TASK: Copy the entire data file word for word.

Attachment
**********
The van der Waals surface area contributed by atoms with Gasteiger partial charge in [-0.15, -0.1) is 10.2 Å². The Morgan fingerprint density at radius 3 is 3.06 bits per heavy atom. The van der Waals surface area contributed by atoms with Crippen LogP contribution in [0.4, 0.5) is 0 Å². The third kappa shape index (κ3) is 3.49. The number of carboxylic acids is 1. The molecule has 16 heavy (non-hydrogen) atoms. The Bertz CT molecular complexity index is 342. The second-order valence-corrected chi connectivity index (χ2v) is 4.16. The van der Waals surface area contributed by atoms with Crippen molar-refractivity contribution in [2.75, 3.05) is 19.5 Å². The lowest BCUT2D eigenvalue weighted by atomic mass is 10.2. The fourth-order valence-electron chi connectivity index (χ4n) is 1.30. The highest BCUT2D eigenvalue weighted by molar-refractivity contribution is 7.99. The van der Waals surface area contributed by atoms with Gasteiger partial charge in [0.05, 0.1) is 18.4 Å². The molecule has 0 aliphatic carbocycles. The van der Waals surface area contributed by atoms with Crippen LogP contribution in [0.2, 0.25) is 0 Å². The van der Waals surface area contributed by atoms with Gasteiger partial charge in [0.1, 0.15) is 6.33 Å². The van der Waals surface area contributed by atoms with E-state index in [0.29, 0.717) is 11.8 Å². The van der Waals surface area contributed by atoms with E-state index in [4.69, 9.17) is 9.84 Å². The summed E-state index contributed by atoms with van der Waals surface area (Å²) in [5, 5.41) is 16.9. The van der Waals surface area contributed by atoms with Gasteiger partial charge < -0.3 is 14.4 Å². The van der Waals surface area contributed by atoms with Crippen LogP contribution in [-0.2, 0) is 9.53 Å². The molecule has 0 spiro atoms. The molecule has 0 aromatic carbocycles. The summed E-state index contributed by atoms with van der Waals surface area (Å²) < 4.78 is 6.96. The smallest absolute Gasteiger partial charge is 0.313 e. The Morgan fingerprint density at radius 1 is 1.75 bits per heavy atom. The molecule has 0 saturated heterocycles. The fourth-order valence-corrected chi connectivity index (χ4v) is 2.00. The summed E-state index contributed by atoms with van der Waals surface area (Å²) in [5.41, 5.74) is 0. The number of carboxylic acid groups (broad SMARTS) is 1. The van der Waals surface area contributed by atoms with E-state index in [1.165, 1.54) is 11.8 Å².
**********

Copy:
The van der Waals surface area contributed by atoms with Gasteiger partial charge in [-0.15, -0.1) is 10.2 Å². The Morgan fingerprint density at radius 3 is 3.06 bits per heavy atom. The van der Waals surface area contributed by atoms with Crippen LogP contribution in [0.4, 0.5) is 0 Å². The third kappa shape index (κ3) is 3.49. The number of carboxylic acids is 1. The molecule has 16 heavy (non-hydrogen) atoms. The Bertz CT molecular complexity index is 342. The second-order valence-corrected chi connectivity index (χ2v) is 4.16. The van der Waals surface area contributed by atoms with Crippen molar-refractivity contribution in [2.75, 3.05) is 19.5 Å². The lowest BCUT2D eigenvalue weighted by atomic mass is 10.2. The fourth-order valence-electron chi connectivity index (χ4n) is 1.30. The highest BCUT2D eigenvalue weighted by molar-refractivity contribution is 7.99. The van der Waals surface area contributed by atoms with Gasteiger partial charge in [0.05, 0.1) is 18.4 Å². The molecule has 0 aliphatic carbocycles. The van der Waals surface area contributed by atoms with Crippen LogP contribution in [0.2, 0.25) is 0 Å². The van der Waals surface area contributed by atoms with Gasteiger partial charge in [0.1, 0.15) is 6.33 Å². The van der Waals surface area contributed by atoms with E-state index in [0.29, 0.717) is 11.8 Å². The van der Waals surface area contributed by atoms with E-state index in [4.69, 9.17) is 9.84 Å². The summed E-state index contributed by atoms with van der Waals surface area (Å²) in [5, 5.41) is 16.9. The van der Waals surface area contributed by atoms with Gasteiger partial charge < -0.3 is 14.4 Å². The van der Waals surface area contributed by atoms with Crippen LogP contribution in [-0.2, 0) is 9.53 Å². The molecule has 0 spiro atoms. The molecule has 0 aromatic carbocycles. The summed E-state index contributed by atoms with van der Waals surface area (Å²) < 4.78 is 6.96. The smallest absolute Gasteiger partial charge is 0.313 e. The Morgan fingerprint density at radius 1 is 1.75 bits per heavy atom. The molecule has 0 saturated heterocycles. The fourth-order valence-corrected chi connectivity index (χ4v) is 2.00. The summed E-state index contributed by atoms with van der Waals surface area (Å²) in [5.41, 5.74) is 0. The number of carboxylic acid groups (broad SMARTS) is 1. The van der Waals surface area contributed by atoms with E-state index in [1.165, 1.54) is 11.8 Å².